Most Japanese immigrants wanted to live in America permanently and came in family groups, in contrast to chinese immigration of young men, most of whom soon returned to China. They have assimilated to American social norms, as on clothing. Many have joined methodical and Presbyterian churches. [3] [4] Restrictions on Japanese immigration were deemed necessary after an influx of Japanese workers into British Columbia and a wave of anti-Asians in the province. More than 8,000 Japanese immigrants arrived in Canada in the first ten months of 1907, a dramatic increase over previous years. [1] Reports that the Grand Trunk Pacific Railway planned to import thousands more Japanese workers to work on the western part of the railway fuelled the anti-Asian atmosphere. [2] Hostility towards the Asian population turned violent at an Asian Exclusion League rally in Vancouver in 1907. The crowd turned into an uncontrollable mob that targeted the city`s Chinese and Japanese residents and destroyed their personal belongings. Charles E. New: Troubled Encounter: The United States and Japan.

Malabar, Fla.: R. E. Krieger, 1979. Diplomatic study of Japan-USA Relations from the beginning of the Meiji Restoration (1868) until the end of the 20th century. Details of how the gentlemen`s agreement of 1907 was the precursor to draconian immigration measures of 1924, which exacerbated relations between the two countries. Chinese immigration to California exploded during the 1852 gold rush, but the Japanese government practiced a policy of isolation that thwarted Japanese emigration. It was not until 1868 that the Japanese government reduced restrictions and Japanese immigration to the United States began. Anti-Chinese sentiments motivated American entrepreneurs to recruit Japanese workers. [2] In 1885, the first Japanese workers arrived in the then independent kingdom of Hawaii.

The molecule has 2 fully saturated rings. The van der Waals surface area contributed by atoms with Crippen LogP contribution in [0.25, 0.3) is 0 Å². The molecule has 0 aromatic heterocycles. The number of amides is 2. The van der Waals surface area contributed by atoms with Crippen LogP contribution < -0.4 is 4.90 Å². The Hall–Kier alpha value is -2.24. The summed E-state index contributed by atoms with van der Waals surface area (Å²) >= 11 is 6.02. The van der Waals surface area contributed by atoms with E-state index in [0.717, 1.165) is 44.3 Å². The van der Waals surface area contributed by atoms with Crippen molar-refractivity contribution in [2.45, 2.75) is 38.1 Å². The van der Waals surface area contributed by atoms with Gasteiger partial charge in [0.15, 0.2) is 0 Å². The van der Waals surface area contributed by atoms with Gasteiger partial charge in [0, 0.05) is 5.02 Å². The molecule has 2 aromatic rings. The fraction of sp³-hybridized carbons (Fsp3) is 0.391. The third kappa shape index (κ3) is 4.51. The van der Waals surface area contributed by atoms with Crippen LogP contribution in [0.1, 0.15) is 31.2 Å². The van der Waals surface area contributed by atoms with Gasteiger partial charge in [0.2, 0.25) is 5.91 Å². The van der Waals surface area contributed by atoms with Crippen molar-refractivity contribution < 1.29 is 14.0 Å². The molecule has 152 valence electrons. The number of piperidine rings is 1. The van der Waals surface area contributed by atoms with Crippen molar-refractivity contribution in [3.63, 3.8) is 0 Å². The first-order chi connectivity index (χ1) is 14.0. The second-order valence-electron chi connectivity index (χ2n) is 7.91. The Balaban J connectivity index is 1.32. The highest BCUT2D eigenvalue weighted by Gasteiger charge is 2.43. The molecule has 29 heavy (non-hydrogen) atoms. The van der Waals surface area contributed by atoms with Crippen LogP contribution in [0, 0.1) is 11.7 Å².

Tensions in San Francisco had increased, and since Japan`s decisive victory, Japan sanitized against Russia in 1905, demanding equal treatment from Japan. The result was a series of six notes communicated between Japan and the United States from late 1907 to early 1908. The immediate cause of the agreement was anti-Japanese nativism in California. In 1906, the San Francisco Board of Education passed a decree requiring children of Japanese descent to attend separate and separate schools. At that time, Japanese immigrants made up about 1% of California`s population, many of whom had immigrated in 1894 under a treaty guaranteeing free immigration from Japan. [3] [6] Although the agreement limited the number of adult men eligible to enter Canada, it did not provide for any restrictions on the wives of Japanese immigrants. After the introduction of the quota, a large number of Japanese women began to migrate to Canada as „image brides.“ Japanese men in Canada would choose brides based on photos sent by relatives to Japan. After registering her marriage in Japan, the bride was granted a passport to Canada. The arrival of more Japanese women facilitated a natural increase in Canada`s Japanese population. [7] Let me begin by congratulating you on the painstaking thoroness and admirable temperament with which you have gone in the case of the treatment of the Japanese on the coast . .

. . . I had a conversation with the Japanese ambassador before leaving for Panama; read to him what I had to say in my annual message, which he obviously liked very much; and told him that, in my view, the only way to avoid permanent friction between the United States and Japan was to limit as much as possible the movement of citizens from each country to each other to students, travellers, businessmen and others; As no American worker tried to enter Japan, the need was to prevent all immigration of Japanese workers – that is, from the Coolie class – to the United States; that I really hoped that his government would prevent his coolies, all their workers, from coming to either the United States or Hawaii.